-“even though it is parallel to more preferable cycling routes on Riverside Drive or in Central Park.” (Only people on bikes should ever suffer inconvenience. Imagine saying “Sorry drivers, this street doesn’t have a car lane. Try going two blocks over.”)

    -“Trucks are forced to double-park in the middle of the avenue to make deliveries” (leaving only two lanes open for moving cars!)

    -“‘I don’t know what they expect us to do'” (use a loading zone and a dolly?)

    – “Estevez said he’s better off double parking because his New Jersey company, D’Artagnan, will fight the ticket.” (it’s really just a cost of doing business, but… you know… it should be free)

    -“Figures were not immediately available for the number of tickets issued…” (but we know it’s excessive, the same way we know that the number cyclists who use the lane is neglible: our crystal ball told us)

    – “Drivers also risk getting towed from hydrants, whether or not the vehicle has a backlog of tickets” (when all you did was selfishly endanger the lives of hundreds of people ONE TIME)

    -“Estevez said he was double-parked for 10 minutes to drop off the poultry on Wednesday. He averages about four tickets a week for the privilege. ‘I try not to double park, and I’ll walk an extra block if there’s parking,’ he said. Often, there’s none, just an empty lane for cyclists who are nowhere in sight.” (sorry NY Post, the rules are the rules and they have to be respected because… uh… they’re the rules. You wouldn’t want cyclists running red lights in clear intersections just because there was no traffic or pedestrians in sight)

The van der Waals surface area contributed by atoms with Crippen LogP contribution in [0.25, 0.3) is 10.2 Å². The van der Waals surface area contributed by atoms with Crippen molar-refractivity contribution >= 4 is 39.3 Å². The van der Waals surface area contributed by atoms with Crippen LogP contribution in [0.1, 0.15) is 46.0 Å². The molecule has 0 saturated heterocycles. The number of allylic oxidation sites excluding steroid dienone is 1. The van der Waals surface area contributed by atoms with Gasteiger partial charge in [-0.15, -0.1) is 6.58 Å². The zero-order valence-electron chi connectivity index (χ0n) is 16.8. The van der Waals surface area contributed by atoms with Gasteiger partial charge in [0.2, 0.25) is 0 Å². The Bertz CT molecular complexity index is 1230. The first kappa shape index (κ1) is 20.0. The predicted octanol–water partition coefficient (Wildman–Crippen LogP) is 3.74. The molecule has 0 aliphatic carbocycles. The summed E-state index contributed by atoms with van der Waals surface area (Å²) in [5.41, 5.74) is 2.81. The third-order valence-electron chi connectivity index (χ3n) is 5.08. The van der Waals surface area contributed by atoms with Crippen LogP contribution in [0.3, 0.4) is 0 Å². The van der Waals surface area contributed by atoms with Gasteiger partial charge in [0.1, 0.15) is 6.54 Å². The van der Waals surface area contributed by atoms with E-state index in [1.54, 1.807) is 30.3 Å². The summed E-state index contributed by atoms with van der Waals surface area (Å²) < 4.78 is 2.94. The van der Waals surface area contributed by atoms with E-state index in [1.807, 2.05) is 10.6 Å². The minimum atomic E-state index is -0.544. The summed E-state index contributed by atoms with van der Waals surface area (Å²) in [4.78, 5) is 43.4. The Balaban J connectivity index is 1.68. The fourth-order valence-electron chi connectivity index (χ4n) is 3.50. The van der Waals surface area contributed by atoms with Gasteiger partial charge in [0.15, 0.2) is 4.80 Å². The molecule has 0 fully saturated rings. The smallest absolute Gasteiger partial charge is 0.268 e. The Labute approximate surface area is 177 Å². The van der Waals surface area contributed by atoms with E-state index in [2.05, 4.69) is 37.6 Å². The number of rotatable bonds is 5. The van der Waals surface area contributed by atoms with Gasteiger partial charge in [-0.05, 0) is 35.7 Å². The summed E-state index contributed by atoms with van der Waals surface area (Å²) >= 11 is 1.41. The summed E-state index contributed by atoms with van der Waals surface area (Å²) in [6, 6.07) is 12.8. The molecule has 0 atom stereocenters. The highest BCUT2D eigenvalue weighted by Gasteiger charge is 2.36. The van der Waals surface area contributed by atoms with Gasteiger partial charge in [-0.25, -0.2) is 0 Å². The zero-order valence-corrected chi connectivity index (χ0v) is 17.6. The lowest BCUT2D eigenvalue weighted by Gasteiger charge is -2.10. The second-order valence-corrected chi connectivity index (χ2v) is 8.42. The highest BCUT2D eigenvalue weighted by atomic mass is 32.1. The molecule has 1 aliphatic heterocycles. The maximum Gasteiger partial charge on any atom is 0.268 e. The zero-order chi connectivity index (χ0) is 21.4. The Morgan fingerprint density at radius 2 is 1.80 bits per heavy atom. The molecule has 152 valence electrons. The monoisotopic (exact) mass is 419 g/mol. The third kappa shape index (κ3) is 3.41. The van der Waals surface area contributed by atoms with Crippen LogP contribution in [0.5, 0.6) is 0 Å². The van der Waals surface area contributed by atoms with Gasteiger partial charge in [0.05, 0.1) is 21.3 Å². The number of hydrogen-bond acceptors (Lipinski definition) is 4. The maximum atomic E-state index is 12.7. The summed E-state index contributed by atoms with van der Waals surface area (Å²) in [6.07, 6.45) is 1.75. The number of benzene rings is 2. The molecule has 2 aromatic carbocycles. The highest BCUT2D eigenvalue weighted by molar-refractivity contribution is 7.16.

-“Bike lanes get in the way everywhere. If there’s a bike lane then there’s no where to park.” (Parking lanes get in the way everywhere. If there’s a parking lane, there’s no where to bike).

  • R

    The Simone W. piece is priceless. We’ll really have turned a corner when people are out protesting in the streets for more bike share stations. Thanks, Simone!

  • Kevin Love

    I love the transition from whining about Citi-Bike “begriming” our neighborhoods to whining about how “unfair” it is that it is only in “a few neighborhoods.”

  • qrt145

    Yeah, but now it’s framed as a story about hipster transplants wanting to bring their silly bikeshare to Harlem, when they could just rent one in Central Park and loop around.

  • vnm

    Me too. I was riding northbound on the loop drive and I saw a cop parked up ahead at a red light. I assumed it was another bike ticketing blitz. Then when I got up to that intersection and the light turned green, a driver passes me on the right and then swerves right in front of me to take up the whole bike lane, right in front of the cop. I was amazed by what happened next. The cop pulled over the driver!